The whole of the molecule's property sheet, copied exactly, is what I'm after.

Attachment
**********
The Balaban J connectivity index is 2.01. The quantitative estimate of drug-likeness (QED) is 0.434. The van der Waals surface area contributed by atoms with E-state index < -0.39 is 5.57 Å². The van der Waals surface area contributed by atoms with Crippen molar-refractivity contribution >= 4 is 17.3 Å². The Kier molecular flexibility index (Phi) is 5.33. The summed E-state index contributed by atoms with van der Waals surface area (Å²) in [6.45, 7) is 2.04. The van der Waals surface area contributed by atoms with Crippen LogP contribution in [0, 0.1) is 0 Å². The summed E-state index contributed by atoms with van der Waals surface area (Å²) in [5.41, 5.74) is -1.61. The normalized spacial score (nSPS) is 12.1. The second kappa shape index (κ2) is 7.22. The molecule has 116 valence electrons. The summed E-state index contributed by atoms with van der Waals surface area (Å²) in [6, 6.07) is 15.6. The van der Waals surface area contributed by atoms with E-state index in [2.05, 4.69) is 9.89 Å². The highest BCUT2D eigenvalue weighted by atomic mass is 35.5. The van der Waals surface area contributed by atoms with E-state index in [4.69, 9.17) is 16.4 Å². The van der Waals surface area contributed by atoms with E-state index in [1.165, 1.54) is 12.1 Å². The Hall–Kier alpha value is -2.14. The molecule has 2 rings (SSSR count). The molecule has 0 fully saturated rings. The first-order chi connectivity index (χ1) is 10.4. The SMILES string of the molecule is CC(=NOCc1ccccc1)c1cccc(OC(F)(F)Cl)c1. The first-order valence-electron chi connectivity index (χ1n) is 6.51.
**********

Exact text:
The Balaban J connectivity index is 2.01. The quantitative estimate of drug-likeness (QED) is 0.434. The van der Waals surface area contributed by atoms with E-state index < -0.39 is 5.57 Å². The van der Waals surface area contributed by atoms with Crippen molar-refractivity contribution >= 4 is 17.3 Å². The Kier molecular flexibility index (Phi) is 5.33. The summed E-state index contributed by atoms with van der Waals surface area (Å²) in [6.45, 7) is 2.04. The van der Waals surface area contributed by atoms with Crippen LogP contribution in [0, 0.1) is 0 Å². The summed E-state index contributed by atoms with van der Waals surface area (Å²) in [5.41, 5.74) is -1.61. The normalized spacial score (nSPS) is 12.1. The second kappa shape index (κ2) is 7.22. The molecule has 116 valence electrons. The summed E-state index contributed by atoms with van der Waals surface area (Å²) in [6, 6.07) is 15.6. The van der Waals surface area contributed by atoms with E-state index in [2.05, 4.69) is 9.89 Å². The highest BCUT2D eigenvalue weighted by atomic mass is 35.5. The van der Waals surface area contributed by atoms with E-state index in [4.69, 9.17) is 16.4 Å². The van der Waals surface area contributed by atoms with E-state index in [1.165, 1.54) is 12.1 Å². The Hall–Kier alpha value is -2.14. The molecule has 2 rings (SSSR count). The molecule has 0 fully saturated rings. The first-order chi connectivity index (χ1) is 10.4. The SMILES string of the molecule is CC(=NOCc1ccccc1)c1cccc(OC(F)(F)Cl)c1. The first-order valence-electron chi connectivity index (χ1n) is 6.51.